10 Simple Diet Mistakes that make your Calorie Counting to be far Less Effective

  • Mistake #1:  Calories are not created equally.  200 calories in chocolate is not nearly as dense as 200 calories in a colorful salad with protein.  We need more good quality calories that bad quality calories in order to lose weight
  • Mistake #2: You are forgetting about macronutrients. Carbohydrates, fats, and proteins make up calories.  Carbs and protein yield 4 calories per gram while fats yield 9 calories per gram.  The goal is to eat the correct amount of each  eating 1400 calories out of your 1800 calorie day in just one macronutrient is not good.  Each macronutrient has a purpose and requirement in our body.
  • Mistake #3: You are forgetting about Micronutrients. While a donut does contain carbs, fat, and protein (usually 1-2g), the calories are empty.  When you consume food the goal is to look at food and think “What kind of energy is this going to give me? and what kinds of vitamins and minerals will it give me?”  Vitamins and Minerals are equally as important as macronutrients….the good news is they do NOT directly add to the calorie count.
  • Mistake #4: Consuming too many calories.  Trying to lose weight?  At the end of the day weight loss is having less calories in versus calories out.  Meaning we need to eat less than what our body burns in activities each day.
  • Mistake #5: Not consuming enough calories.  Trying to gain weight?  You need to be consuming more than what your body burns in activities each day.
  • Mistake #6: Most people do not know how many calories they should even be consuming.  Advice:  My fitness pal does a decent job at giving you calorie needs based on goals and activity.
  • Mistake #7: Overestimating calories burned while exercising.  The calories the machine tells you, is wayyyyyyyy more than reality because it goes off of the machines RPM and not your body’s work.
  • Mistake #8:  Assuming all lasagna at a restaurant is the same.  Luckily most restaurants are registered with my fitness pal and give you calorie, macronutrient, and micronutrient breakdown.  However, when a food from a menu does not pop up, it’s hard to find an exact match as recipe and portion size really make a difference.
  • Mistake #9:  No Plan. Meal prepping is a must!! I know my entire week’s menu before it has even started…helps me stay focused and organized.  Plus i control what goes into my food and then it becomes easier to track if need be.
  • Mistake #10: Drinking calories.  Most people have no necessity for juices.  Skip the liquid calories and go for water!

Learn more about the best online fitness program which includes comprehensive programs focused on shifting towards healthier eating habits, staying fit, and building a better booty. You’ll also find a variety of fitness apparel to help get you that extra motivation to take your goals to another level. Contact me today to learn more about the best fitness programs available to get your body in gear.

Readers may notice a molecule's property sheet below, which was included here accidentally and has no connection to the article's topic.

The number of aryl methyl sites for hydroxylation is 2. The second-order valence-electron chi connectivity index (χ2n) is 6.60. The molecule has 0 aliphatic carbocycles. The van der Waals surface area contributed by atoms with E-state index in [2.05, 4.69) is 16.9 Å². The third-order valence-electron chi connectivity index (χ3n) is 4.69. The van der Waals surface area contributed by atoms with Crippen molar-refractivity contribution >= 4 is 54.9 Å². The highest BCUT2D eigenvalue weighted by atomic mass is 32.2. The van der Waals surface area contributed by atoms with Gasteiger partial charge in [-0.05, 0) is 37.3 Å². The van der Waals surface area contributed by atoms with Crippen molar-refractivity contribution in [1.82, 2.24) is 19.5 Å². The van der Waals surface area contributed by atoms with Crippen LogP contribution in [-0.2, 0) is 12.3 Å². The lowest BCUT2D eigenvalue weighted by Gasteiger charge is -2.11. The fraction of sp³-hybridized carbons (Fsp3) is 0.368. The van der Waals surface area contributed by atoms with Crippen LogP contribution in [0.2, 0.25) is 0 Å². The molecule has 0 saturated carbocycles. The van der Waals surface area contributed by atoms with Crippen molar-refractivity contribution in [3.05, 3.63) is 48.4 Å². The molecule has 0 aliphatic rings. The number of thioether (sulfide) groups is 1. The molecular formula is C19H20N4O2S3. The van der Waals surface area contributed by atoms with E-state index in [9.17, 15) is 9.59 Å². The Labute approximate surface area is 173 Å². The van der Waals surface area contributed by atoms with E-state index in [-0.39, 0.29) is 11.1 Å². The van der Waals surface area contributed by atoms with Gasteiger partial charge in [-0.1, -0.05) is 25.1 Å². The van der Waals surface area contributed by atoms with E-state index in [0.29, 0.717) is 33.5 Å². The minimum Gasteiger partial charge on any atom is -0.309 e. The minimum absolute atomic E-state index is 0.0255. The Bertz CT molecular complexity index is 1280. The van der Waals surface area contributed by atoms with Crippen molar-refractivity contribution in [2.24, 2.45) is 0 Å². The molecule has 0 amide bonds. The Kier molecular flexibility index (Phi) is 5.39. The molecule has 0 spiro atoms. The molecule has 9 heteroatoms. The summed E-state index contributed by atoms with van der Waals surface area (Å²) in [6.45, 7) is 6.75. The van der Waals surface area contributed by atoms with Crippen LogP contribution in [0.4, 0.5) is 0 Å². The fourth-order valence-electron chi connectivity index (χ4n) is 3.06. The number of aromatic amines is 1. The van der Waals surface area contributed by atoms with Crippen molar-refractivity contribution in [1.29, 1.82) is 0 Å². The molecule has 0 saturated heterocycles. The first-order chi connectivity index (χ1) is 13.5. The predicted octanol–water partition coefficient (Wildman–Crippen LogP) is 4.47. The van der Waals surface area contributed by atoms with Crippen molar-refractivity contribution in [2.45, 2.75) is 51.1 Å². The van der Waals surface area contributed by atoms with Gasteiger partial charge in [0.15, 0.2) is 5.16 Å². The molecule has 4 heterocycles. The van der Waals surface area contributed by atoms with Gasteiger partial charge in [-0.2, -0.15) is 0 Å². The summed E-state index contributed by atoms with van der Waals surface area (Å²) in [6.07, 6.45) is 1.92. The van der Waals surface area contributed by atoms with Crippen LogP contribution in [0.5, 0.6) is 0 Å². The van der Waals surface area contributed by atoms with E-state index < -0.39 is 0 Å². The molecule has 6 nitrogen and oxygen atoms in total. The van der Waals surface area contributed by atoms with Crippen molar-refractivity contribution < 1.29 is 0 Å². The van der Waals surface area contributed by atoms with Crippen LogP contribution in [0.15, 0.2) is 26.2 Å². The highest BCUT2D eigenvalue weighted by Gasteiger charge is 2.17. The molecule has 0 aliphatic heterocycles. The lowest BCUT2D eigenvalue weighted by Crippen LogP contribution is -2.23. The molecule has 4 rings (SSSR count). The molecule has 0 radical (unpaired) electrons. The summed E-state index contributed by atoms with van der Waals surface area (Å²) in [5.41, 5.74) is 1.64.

8 Things That You Should Be Teaching Your Children About Nutrition

While I do not currently have kids, I work with a lot of parents and I observe a lot of parents and what they teach their children about nutrition.  Before I begin, I get a lot of heat from people whenever I opine about pregnancy, infant nutrition, adolescent health and fitness.  The same way your male Dr. does not need to know what it feels like to be pregnant in order to help guide you through a healthy pregnancy, an exercise physiologist with an extensive back ground in academic nutrition (not jo shmo nutrition blogs) can help you establish healthy habits for you and your family.  There are 2 critical periods for when children establish the number and size of the adipocyte tissue (aka our fat tissue) in infancy and in adolescence.  The goal as a parent should be to do your best to keep the fat cell size to as small as possible and fat cell number to as little as possible. Here are 8 things parents should be doing in order to help set their children up for health success!  These are not my opinion, they are all backed by the sciences.

  1. In infancy, stick to infant ONLY foods!  No need to sneak an infant soda, friend food, lasagna, or processed sugar before 12 months!  While it may seem like they can handle it, inside their body react adversely
  2. In infancy, if you’re a parent who gives your baby anything that is not labeled for infants because you want to or that’s “how you grew up” (only science is now realizing the way you grew up has lead to a ridiculously obese population), please do NOT give your baby anything that has honey or corn syrup in it.  I see it all of the time and a little piece of my soul dies because you are potentially exposing your baby to something called botulism.  Botulism is a death sentence, if they contract it from honey or any food that has corn syrup because their organism cannot fight it off.